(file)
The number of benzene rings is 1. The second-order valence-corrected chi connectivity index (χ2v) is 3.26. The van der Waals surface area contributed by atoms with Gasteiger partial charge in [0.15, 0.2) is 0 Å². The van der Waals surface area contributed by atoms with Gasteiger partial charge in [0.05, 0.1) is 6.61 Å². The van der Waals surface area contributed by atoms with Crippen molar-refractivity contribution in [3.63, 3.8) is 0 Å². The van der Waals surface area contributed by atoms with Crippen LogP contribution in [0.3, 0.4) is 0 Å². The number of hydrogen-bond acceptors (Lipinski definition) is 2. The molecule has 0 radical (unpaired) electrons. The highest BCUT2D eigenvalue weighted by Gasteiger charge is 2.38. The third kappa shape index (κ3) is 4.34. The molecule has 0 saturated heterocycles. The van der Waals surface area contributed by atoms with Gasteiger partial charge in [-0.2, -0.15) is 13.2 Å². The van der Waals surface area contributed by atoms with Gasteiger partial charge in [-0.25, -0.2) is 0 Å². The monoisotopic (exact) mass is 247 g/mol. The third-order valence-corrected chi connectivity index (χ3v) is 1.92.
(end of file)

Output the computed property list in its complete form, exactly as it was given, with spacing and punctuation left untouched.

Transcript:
The number of benzene rings is 1. The second-order valence-corrected chi connectivity index (χ2v) is 3.26. The van der Waals surface area contributed by atoms with Gasteiger partial charge in [0.15, 0.2) is 0 Å². The van der Waals surface area contributed by atoms with Gasteiger partial charge in [0.05, 0.1) is 6.61 Å². The van der Waals surface area contributed by atoms with Crippen molar-refractivity contribution in [3.63, 3.8) is 0 Å². The van der Waals surface area contributed by atoms with Crippen LogP contribution in [0.3, 0.4) is 0 Å². The number of hydrogen-bond acceptors (Lipinski definition) is 2. The molecule has 0 radical (unpaired) electrons. The highest BCUT2D eigenvalue weighted by Gasteiger charge is 2.38. The third kappa shape index (κ3) is 4.34. The molecule has 0 saturated heterocycles. The van der Waals surface area contributed by atoms with Gasteiger partial charge in [-0.2, -0.15) is 13.2 Å². The van der Waals surface area contributed by atoms with Gasteiger partial charge in [-0.25, -0.2) is 0 Å². The monoisotopic (exact) mass is 247 g/mol. The third-order valence-corrected chi connectivity index (χ3v) is 1.92.